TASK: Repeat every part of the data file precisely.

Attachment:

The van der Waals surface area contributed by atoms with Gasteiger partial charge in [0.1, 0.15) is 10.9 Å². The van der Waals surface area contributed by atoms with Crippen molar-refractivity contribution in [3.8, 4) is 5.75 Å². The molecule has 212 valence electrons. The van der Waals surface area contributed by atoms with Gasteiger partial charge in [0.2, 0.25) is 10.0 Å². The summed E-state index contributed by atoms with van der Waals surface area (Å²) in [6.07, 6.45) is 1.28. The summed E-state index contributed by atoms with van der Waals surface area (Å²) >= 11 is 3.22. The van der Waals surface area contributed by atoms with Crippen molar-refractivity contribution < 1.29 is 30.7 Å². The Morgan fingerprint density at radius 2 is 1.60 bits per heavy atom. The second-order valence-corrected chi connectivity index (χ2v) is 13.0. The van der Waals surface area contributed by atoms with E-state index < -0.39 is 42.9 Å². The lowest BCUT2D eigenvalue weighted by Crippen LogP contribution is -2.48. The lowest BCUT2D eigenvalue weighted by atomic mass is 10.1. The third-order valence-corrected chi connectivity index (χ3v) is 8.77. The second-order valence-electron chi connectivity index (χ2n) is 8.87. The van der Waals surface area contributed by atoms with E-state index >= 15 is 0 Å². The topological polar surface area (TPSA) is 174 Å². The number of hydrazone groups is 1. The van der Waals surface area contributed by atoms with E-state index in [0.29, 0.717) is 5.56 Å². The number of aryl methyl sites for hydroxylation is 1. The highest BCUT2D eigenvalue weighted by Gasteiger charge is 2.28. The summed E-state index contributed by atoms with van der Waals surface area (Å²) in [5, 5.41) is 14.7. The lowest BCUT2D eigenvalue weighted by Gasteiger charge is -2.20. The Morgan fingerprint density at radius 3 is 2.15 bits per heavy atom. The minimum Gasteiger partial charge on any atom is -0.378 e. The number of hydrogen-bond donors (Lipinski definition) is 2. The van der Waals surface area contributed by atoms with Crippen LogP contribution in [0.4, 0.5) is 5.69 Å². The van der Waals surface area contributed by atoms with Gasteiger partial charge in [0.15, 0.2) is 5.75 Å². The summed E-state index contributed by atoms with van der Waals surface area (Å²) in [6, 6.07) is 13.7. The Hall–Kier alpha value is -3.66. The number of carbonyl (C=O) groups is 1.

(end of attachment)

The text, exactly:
The van der Waals surface area contributed by atoms with Gasteiger partial charge in [0.1, 0.15) is 10.9 Å². The van der Waals surface area contributed by atoms with Crippen molar-refractivity contribution in [3.8, 4) is 5.75 Å². The molecule has 212 valence electrons. The van der Waals surface area contributed by atoms with Gasteiger partial charge in [0.2, 0.25) is 10.0 Å². The summed E-state index contributed by atoms with van der Waals surface area (Å²) in [6.07, 6.45) is 1.28. The summed E-state index contributed by atoms with van der Waals surface area (Å²) >= 11 is 3.22. The van der Waals surface area contributed by atoms with Crippen molar-refractivity contribution < 1.29 is 30.7 Å². The Morgan fingerprint density at radius 2 is 1.60 bits per heavy atom. The second-order valence-corrected chi connectivity index (χ2v) is 13.0. The van der Waals surface area contributed by atoms with E-state index < -0.39 is 42.9 Å². The lowest BCUT2D eigenvalue weighted by Crippen LogP contribution is -2.48. The lowest BCUT2D eigenvalue weighted by atomic mass is 10.1. The third-order valence-corrected chi connectivity index (χ3v) is 8.77. The second-order valence-electron chi connectivity index (χ2n) is 8.87. The van der Waals surface area contributed by atoms with E-state index >= 15 is 0 Å². The topological polar surface area (TPSA) is 174 Å². The number of hydrazone groups is 1. The van der Waals surface area contributed by atoms with E-state index in [0.29, 0.717) is 5.56 Å². The number of aryl methyl sites for hydroxylation is 1. The highest BCUT2D eigenvalue weighted by Gasteiger charge is 2.28. The summed E-state index contributed by atoms with van der Waals surface area (Å²) in [5, 5.41) is 14.7. The lowest BCUT2D eigenvalue weighted by Gasteiger charge is -2.20. The Morgan fingerprint density at radius 3 is 2.15 bits per heavy atom. The minimum Gasteiger partial charge on any atom is -0.378 e. The number of hydrogen-bond donors (Lipinski definition) is 2. The van der Waals surface area contributed by atoms with Crippen LogP contribution in [0.4, 0.5) is 5.69 Å². The van der Waals surface area contributed by atoms with Gasteiger partial charge in [0.15, 0.2) is 5.75 Å². The summed E-state index contributed by atoms with van der Waals surface area (Å²) in [6, 6.07) is 13.7. The Hall–Kier alpha value is -3.66. The number of carbonyl (C=O) groups is 1.